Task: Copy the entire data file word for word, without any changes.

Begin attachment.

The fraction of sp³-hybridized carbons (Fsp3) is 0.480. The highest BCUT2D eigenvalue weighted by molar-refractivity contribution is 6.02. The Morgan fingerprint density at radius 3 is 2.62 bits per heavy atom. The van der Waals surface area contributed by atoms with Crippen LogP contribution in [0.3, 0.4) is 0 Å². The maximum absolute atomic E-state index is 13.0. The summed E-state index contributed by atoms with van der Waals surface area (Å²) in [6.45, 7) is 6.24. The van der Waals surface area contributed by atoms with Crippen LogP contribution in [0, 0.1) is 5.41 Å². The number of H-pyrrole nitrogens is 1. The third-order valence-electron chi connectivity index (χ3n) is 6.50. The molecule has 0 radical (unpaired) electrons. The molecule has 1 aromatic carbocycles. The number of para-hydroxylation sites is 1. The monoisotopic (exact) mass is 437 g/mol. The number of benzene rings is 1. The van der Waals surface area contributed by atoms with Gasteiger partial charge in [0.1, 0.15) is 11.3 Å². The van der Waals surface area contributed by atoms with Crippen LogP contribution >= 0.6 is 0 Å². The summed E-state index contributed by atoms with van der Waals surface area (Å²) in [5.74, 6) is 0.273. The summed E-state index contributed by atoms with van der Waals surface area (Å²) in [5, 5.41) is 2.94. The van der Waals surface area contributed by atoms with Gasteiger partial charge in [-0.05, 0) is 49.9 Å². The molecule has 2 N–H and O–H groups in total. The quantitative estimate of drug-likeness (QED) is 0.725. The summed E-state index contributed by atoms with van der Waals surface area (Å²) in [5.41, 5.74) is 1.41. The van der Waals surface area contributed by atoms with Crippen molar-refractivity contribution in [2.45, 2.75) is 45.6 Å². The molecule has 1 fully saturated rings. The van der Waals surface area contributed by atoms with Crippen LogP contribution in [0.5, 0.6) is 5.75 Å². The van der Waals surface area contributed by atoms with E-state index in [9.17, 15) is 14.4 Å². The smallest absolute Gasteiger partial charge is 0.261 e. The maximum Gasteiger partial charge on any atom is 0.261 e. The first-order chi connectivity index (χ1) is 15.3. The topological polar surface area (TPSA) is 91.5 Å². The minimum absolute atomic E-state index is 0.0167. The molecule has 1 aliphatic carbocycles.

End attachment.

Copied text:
The fraction of sp³-hybridized carbons (Fsp3) is 0.480. The highest BCUT2D eigenvalue weighted by molar-refractivity contribution is 6.02. The Morgan fingerprint density at radius 3 is 2.62 bits per heavy atom. The van der Waals surface area contributed by atoms with Crippen LogP contribution in [0.3, 0.4) is 0 Å². The maximum absolute atomic E-state index is 13.0. The summed E-state index contributed by atoms with van der Waals surface area (Å²) in [6.45, 7) is 6.24. The van der Waals surface area contributed by atoms with Crippen LogP contribution in [0, 0.1) is 5.41 Å². The number of H-pyrrole nitrogens is 1. The third-order valence-electron chi connectivity index (χ3n) is 6.50. The molecule has 0 radical (unpaired) electrons. The molecule has 1 aromatic carbocycles. The number of para-hydroxylation sites is 1. The monoisotopic (exact) mass is 437 g/mol. The number of benzene rings is 1. The van der Waals surface area contributed by atoms with Gasteiger partial charge in [0.1, 0.15) is 11.3 Å². The van der Waals surface area contributed by atoms with Crippen LogP contribution >= 0.6 is 0 Å². The summed E-state index contributed by atoms with van der Waals surface area (Å²) in [5.74, 6) is 0.273. The summed E-state index contributed by atoms with van der Waals surface area (Å²) in [5, 5.41) is 2.94. The van der Waals surface area contributed by atoms with Gasteiger partial charge in [-0.05, 0) is 49.9 Å². The molecule has 2 N–H and O–H groups in total. The quantitative estimate of drug-likeness (QED) is 0.725. The summed E-state index contributed by atoms with van der Waals surface area (Å²) in [5.41, 5.74) is 1.41. The van der Waals surface area contributed by atoms with Crippen molar-refractivity contribution in [2.45, 2.75) is 45.6 Å². The molecule has 1 fully saturated rings. The van der Waals surface area contributed by atoms with Crippen LogP contribution in [0.5, 0.6) is 5.75 Å². The van der Waals surface area contributed by atoms with E-state index in [9.17, 15) is 14.4 Å². The smallest absolute Gasteiger partial charge is 0.261 e. The maximum Gasteiger partial charge on any atom is 0.261 e. The first-order chi connectivity index (χ1) is 15.3. The topological polar surface area (TPSA) is 91.5 Å². The minimum absolute atomic E-state index is 0.0167. The molecule has 1 aliphatic carbocycles.